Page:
Cleaned myself: 0
Monkey see, monkey do: 1 large
Believe in God? NYN
I’ve got meself a pair of leggings. It was probably more about Mrs Lindsay than it was winter coming, but I must stress, mine are more unisex underwear than they are male-sports. I saw her playing tennis yesterday, and she does this thing where she hoists up her skirt then pushes the spare ball down inside the leggings; though the best part is when she misses her first serve and has to get it out again. ‘Hi Dickie,’ she shouted through the fence as I walked by, ‘fancy a bit of ball-boying?’ and she hitched up the side of her skirt to show the ball shape underneath, and did this hip-bump thing with the air. It called for a witty riposte, which I didn’t have, so I just returned her laugh and said, ‘I keep mine there too.’ I don’t know whether I’ve imagined it since, but I can see her going, ‘mmmh,’ like she was contemplating things.
I’ll tell you honestly, I had a very good think about it all later at home in the shower. The Aged-Ps were out shopping, and I’ve learnt to take my chances where I can for ablutions – oh yes, I’ve been stood down from shopping now that it’s no longer potentially fatal. Had I been sent, I’d have gone to Aldi – where you might find a legging in the middle aisle, with perhaps a sports/work angle going on. Since opting in I find myself wondering constantly how hardwearing mine are going to be – vis-a-vis the Mrs Linday’s, and whether perhaps they were something of a false economy. I imagine on Strictly that they sew a material into the underparts of leotards akin to pelvic mesh, you know, just in case, and that good leggings are built on similar principles. If they aren’t, someone enterprising should look into registering the patent – once furlough unwinds it’s going to be every man for himself.
Anny hoo, fresh out of the shower, whose car comes down the drive but Mrs Lindsay’s? Her house is a mile or so to walk but her garden backs onto ours in the corner. With idle thoughts, that had grown to expectations by the time I reached the bottom of the stairs, I throw on a T-shirt and the leggings, and open the door to hear her proposal to construct a secret lover’s gate behind my shed.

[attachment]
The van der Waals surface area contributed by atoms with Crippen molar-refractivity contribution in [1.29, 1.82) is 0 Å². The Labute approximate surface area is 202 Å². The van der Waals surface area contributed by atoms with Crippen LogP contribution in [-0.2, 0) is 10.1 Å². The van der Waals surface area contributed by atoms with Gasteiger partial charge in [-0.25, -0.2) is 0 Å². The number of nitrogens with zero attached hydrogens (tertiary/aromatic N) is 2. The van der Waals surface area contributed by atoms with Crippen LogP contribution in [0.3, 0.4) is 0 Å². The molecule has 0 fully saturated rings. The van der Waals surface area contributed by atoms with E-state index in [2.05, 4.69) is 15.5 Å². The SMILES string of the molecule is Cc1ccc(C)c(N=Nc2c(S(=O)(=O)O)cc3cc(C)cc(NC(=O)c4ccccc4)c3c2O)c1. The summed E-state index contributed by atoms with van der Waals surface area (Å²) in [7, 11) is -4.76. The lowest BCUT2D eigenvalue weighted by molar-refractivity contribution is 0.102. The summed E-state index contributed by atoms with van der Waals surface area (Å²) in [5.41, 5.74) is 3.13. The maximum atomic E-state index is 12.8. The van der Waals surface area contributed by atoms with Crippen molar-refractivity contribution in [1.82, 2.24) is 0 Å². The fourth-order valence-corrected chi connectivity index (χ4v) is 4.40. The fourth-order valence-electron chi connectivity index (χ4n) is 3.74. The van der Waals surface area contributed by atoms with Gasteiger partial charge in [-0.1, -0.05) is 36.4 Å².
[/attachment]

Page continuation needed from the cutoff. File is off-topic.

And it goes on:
But she didn’t – though she did want to talk about the shed. Her plea being that my extension to it has brought it too close to hers and will cause the wood in her fence to rot. She’s looked it up on Google apparently. I tell her that those rules concern the permitted height of a building in relation to its proximity to the neighbouring property, making the point that her own shed is closer and higher than ours, to which she replies, ‘yes, but it’s my fence.’
What can I say? In those few words, she went from a local version of Julia Louis Dreyfuss into the sort of damaged biddy who sends rhyming poems to the local paper to reflect the national conversation.
The parents arrived home on the tenth lap of the same unresolved point, which my father dealt with by saying no more than, ‘I’ll look it up on Google, to see what it says.’ That was all it took, and for a moment I look at him in a different light – someone whose intense determination never to concede a point makes him a sort of gifted and diplomatic negotiator. I go into the house with them expecting us to enjoy a new détente and laugh together about the peasants outside our circle, but the opposite happens. He looks at me in the eye, but points down towards my midriff and says, ‘you’ve been convening with a valued lady neighbour dressed like that?’
To cut a long story short, I now lodge in the village hall, with occasional access (on shopping days) to the shed.
To the Editor, letters page.
It’s all very well for those who can boast,
A reinforced gusset when they need it most.
But sympathise for those who must
With a single layer of fabric thrust
Their privates out and into plain view.
They didn’t know what you already knew;
You ought never to show her
A profile of boner.
For the legging’s no long-john,
They’re almost see-through.